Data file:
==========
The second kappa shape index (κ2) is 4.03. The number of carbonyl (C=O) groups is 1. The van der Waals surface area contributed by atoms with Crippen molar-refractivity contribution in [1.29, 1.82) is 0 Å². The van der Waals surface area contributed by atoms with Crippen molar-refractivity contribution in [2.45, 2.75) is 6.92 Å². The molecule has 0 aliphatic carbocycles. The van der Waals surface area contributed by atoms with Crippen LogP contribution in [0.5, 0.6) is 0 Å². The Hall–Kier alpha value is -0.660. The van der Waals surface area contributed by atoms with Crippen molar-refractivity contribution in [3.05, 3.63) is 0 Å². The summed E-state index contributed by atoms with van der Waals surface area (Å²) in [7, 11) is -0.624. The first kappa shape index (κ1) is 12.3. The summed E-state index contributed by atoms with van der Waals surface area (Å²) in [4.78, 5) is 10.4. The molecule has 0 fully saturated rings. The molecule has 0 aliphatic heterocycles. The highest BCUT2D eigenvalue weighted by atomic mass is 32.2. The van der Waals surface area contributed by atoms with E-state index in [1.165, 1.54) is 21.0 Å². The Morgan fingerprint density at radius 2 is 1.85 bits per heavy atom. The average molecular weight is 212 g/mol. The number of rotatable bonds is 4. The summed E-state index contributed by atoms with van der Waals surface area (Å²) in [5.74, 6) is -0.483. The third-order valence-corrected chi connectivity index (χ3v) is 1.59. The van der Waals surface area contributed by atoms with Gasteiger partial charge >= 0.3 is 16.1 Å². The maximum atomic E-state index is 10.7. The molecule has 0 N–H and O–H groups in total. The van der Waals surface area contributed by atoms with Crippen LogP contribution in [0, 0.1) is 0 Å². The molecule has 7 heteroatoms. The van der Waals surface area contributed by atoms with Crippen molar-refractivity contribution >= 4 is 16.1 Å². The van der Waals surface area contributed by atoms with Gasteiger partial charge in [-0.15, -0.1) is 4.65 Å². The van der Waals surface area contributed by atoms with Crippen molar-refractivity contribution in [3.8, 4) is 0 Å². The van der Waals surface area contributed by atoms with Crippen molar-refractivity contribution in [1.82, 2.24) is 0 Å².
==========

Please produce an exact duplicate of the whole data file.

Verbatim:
The second kappa shape index (κ2) is 4.03. The number of carbonyl (C=O) groups is 1. The van der Waals surface area contributed by atoms with Crippen molar-refractivity contribution in [1.29, 1.82) is 0 Å². The van der Waals surface area contributed by atoms with Crippen molar-refractivity contribution in [2.45, 2.75) is 6.92 Å². The molecule has 0 aliphatic carbocycles. The van der Waals surface area contributed by atoms with Crippen LogP contribution in [0.5, 0.6) is 0 Å². The Hall–Kier alpha value is -0.660. The van der Waals surface area contributed by atoms with Crippen molar-refractivity contribution in [3.05, 3.63) is 0 Å². The summed E-state index contributed by atoms with van der Waals surface area (Å²) in [7, 11) is -0.624. The first kappa shape index (κ1) is 12.3. The summed E-state index contributed by atoms with van der Waals surface area (Å²) in [4.78, 5) is 10.4. The molecule has 0 fully saturated rings. The molecule has 0 aliphatic heterocycles. The highest BCUT2D eigenvalue weighted by atomic mass is 32.2. The van der Waals surface area contributed by atoms with E-state index in [1.165, 1.54) is 21.0 Å². The Morgan fingerprint density at radius 2 is 1.85 bits per heavy atom. The average molecular weight is 212 g/mol. The number of rotatable bonds is 4. The summed E-state index contributed by atoms with van der Waals surface area (Å²) in [5.74, 6) is -0.483. The third-order valence-corrected chi connectivity index (χ3v) is 1.59. The van der Waals surface area contributed by atoms with Gasteiger partial charge >= 0.3 is 16.1 Å². The maximum atomic E-state index is 10.7. The molecule has 0 N–H and O–H groups in total. The van der Waals surface area contributed by atoms with Crippen LogP contribution in [0, 0.1) is 0 Å². The molecule has 7 heteroatoms. The van der Waals surface area contributed by atoms with Crippen molar-refractivity contribution >= 4 is 16.1 Å². The van der Waals surface area contributed by atoms with Gasteiger partial charge in [-0.15, -0.1) is 4.65 Å². The van der Waals surface area contributed by atoms with Crippen molar-refractivity contribution in [3.8, 4) is 0 Å². The van der Waals surface area contributed by atoms with Crippen molar-refractivity contribution in [1.82, 2.24) is 0 Å².